Headlines > News > Personal Spaceflight Federation Congratulates COTS Winners

Personal Spaceflight Federation Congratulates COTS Winners

Published by Sigurd De Keyser on Tue Aug 22, 2006 6:32 pm
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The Personal Spaceflight Federation, comprised of private, public and non-profit organizations working to make commercial human spaceflight a reality, congratulated two of its members, SpaceX and Rocketplane-Kistler, on being selected by NASA as winners of the Commercial Orbital Transportation Services (COTS) development and demonstration program to provide crew and cargo services to the International Space Station. Further, the Federation congratulated NASA on this innovative procurement effort.

The PSF, formed in early 2005 after Congress’s passage of the Commercial Space Launch Amendments Act, is an industry association working to share best practices and expertise amongst its members in order to establish ever-higher levels of safety for the burgeoning industry and to promote its growth worldwide. PSF members include spaceship developers and operators, spaceports, space destinations, and space transportation agents.

SpaceX is developing a family of launch vehicles intended to reduce the cost and increase the reliability of access to space ultimately by a factor of ten. Founded in 2002 by Elon Musk, the co-founder of PayPal, SpaceX has design and manufacturing facilities located in Southern California, propulsion development and structural test facilities in Central Texas, and launch complexes at Vandenberg AFB and the Marshall Islands (Kwajalein Atoll). SpaceX plans to ferry cargo and crew to the International Space Station by means of its Dragon spacecraft and Falcon 9 launch vehicle.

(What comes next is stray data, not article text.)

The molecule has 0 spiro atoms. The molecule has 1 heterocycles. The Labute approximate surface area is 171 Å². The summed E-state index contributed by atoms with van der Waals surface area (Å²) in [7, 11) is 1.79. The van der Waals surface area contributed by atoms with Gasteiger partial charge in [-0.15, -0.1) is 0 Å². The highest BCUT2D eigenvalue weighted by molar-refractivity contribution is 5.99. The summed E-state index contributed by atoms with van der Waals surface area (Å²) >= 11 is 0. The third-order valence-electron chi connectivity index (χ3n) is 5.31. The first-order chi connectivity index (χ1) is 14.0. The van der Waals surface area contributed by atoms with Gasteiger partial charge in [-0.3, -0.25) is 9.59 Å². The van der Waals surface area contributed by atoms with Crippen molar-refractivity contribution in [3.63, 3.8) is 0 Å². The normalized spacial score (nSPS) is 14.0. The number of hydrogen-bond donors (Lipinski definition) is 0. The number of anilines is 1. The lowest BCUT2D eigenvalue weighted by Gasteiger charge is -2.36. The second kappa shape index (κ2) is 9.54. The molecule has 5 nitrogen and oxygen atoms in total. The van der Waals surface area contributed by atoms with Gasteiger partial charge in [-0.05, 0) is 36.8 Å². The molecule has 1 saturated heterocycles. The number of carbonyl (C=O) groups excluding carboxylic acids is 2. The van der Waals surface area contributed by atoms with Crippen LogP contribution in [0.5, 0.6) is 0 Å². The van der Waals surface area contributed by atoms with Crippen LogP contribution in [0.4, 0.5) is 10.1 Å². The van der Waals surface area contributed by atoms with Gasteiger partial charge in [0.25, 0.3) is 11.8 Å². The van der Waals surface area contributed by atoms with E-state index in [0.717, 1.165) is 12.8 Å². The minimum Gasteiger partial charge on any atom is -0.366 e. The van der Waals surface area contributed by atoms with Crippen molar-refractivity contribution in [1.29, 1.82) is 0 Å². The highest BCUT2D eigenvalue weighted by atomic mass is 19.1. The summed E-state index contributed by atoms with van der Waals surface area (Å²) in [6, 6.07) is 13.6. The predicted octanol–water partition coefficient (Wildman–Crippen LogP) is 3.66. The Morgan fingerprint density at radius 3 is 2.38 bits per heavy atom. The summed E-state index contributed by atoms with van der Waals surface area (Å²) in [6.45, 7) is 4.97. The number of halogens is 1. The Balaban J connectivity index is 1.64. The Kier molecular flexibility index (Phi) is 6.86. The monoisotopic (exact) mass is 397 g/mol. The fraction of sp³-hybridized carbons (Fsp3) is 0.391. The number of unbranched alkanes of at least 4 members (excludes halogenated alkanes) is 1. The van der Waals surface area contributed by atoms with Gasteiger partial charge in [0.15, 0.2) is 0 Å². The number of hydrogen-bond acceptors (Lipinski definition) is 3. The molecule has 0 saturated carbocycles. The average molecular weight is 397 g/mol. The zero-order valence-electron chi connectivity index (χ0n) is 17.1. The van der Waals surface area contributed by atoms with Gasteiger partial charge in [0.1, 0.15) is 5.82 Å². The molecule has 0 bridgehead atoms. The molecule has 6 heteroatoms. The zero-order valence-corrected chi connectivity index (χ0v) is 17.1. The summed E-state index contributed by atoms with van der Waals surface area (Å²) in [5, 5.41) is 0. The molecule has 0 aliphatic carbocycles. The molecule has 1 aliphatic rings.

Rocketplane-Kistler’s K-1 launch system will provide low cost space access for satellites and research payloads. Coupled with the company’s suborbital XP Spaceplane, RpK is positioned to provide a wide diversity of suborbital and orbital space transportation services. The K-1’s hardware is 75% complete, and is scheduled for first flight in 2008. The XP Spaceplane is 50% complete, and scheduled for first flight in late 2008.

Personal Spaceflight Federation officials remarked on the increasing confidence being placed in the emerging commercial human spaceflight industry. “As state and now Federal governments join along with private individuals and investors to inject significant funding into this new industry, it is becoming increasingly clear that this will become a viable and thriving new business sector,” said Alex Tai of Virgin Galactic, the Chairman of the PSF. “We would like to congratulate NASA for recognizing the potential this industry holds as a place to purchase badly needed services and to supplement future efforts. It is becoming more and more apparent that commercial human spaceflight will be a very real and substantial market in the years to come.”

The PSF used the opportunity to make clear their strong stance on the purchase of commercial spaceflight services by NASA and military. “The PSF members believe that services available in the private sector are often available for a lower price or at a higher quality, if not both, and should absolutely be purchased in a free market environment,” explained Jeff Greason, CEO of XCOR Aerospace and Vice-Chairman of the PSF.

The PSF also voiced strong support for Space Act Agreements and Other Transaction Authorities, procurement methods that allow NASA greater flexibility in its relationships with contractors, especially when dealing with small businesses. “NASA has taken a great step forward by stepping outside the traditional government cost-plus contracting regime. This has allowed NASA to get the benefits of working with small, entrepreneurial companies without forcing them to take on the level of bureaucracy necessary to deal with cost-plus contracts”, elaborated Michael S. Kelly, President of the PSF. “This represents a significant advancement in the way government does business.”

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